Playing Doki Doki Literature Club is like realizing you have a fever: For a while you deny the creeping feeling that something isn’t quite right until it’s too late to do anything about it. In the beginning of the game you think it’s a cute dating sim, but before too long, you can no longer deny that you’re playing a horror game. While the latter half of the game is scary as hell, one of Doki Doki Literature Club’s most impactful moments happens before its turn to horror.
In Doki Doki Literature Club, you’re the protagonist of a visual novel about an after school club where the members read books and write poetry. You read three poems from each character, which give you some insight into their inner world. Yuri is quiet and melancholy, so her poems are purple prose-y and contain complicated metaphors. Natsuki’s brusque nature is reflected in her short, taut writing. Monika’s writing is disarming and sinister. Sayori’s writing is the most interesting of all the characters. Her first poem is a silly and disorganized one about being hungry for breakfast. Her second poem is when I first realized that this game was going to go to some very dark places.
Sayori’s poem “Bottles” depicts some disturbing feelings she has about herself. She describes taking her happy thoughts out of her head, storing them in bottles, and then sharing them with her friends. Eventually her friends stop wanting her bottles, and they end up smashed on the ground. Sayori tries to find more happy thoughts, but she doesn’t have any left.
This poem happens long before the game starts glitching out and the characters started talking to the player instead of their character. Given that the game opens with a warning about its dark themes I knew scary things would come eventually, but “Bottles” was more sad than scary. Sayori describing being unable to stay happy seemed to me like a pretty clear symptom of depression, but Doki Doki Literature Club doesn’t give the player or Sayori the tools to be able to deal with it.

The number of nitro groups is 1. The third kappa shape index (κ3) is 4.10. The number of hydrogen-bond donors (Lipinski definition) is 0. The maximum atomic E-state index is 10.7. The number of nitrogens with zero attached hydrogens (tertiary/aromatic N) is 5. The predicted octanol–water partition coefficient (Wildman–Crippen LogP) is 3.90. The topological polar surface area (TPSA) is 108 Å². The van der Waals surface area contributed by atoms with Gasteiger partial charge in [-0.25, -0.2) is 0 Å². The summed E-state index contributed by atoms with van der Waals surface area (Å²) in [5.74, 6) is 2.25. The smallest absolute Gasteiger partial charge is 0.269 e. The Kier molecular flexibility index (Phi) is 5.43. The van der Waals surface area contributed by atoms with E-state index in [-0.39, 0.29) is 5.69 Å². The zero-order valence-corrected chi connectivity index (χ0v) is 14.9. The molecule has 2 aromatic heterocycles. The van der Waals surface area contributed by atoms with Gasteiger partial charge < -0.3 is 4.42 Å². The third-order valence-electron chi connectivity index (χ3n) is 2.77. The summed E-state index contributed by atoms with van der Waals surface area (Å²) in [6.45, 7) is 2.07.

In a lot of romance visual novels the object of your affection will have an emotional problem you have to help them solve. Sometimes this problem is depression. Sayori’s poem feels heavier than a romance trope that can be solved with the power of love. The realism of Sayori’s mental health problems is unsettling, especially because at this point, other than “Bottles,” the game still feels like a cliché light dating sim about cute anime girls. Later in the game, while you’re getting ready for the school festival with the other characters, you can’t help but remember that Sayori is struggling with something more significant than recruiting new club members.
Doki Doki Literature Club makes it pretty clear when you’re past the point of no return. Sayori’s next poem begins with the phrase “get out of my head” repeated dozens of times, and from there the game starts outright messing with you. By the time Sayori tells the player character that she’s severely depressed, she’s clearly teetering on the edge of a breakdown, tearfully confessing her love for the player character. Even if you say that you love her back, her mood doesn’t improve. In fact, her inability to be happy that her crush is reciprocated makes her even sadder.
“Bottles” feels indicative of what the game’s developer Dan Salvato meant when he called the game’s events “an inevitable tragedy.” By its second day, before the game gets aggressively weird, you know that something is wrong with Sayori. I got really attached to her character when I first played, seeing a little of my confused, sad teenage self in her. I think I also knew I couldn’t save her, but I tried not to think about it until it was too late.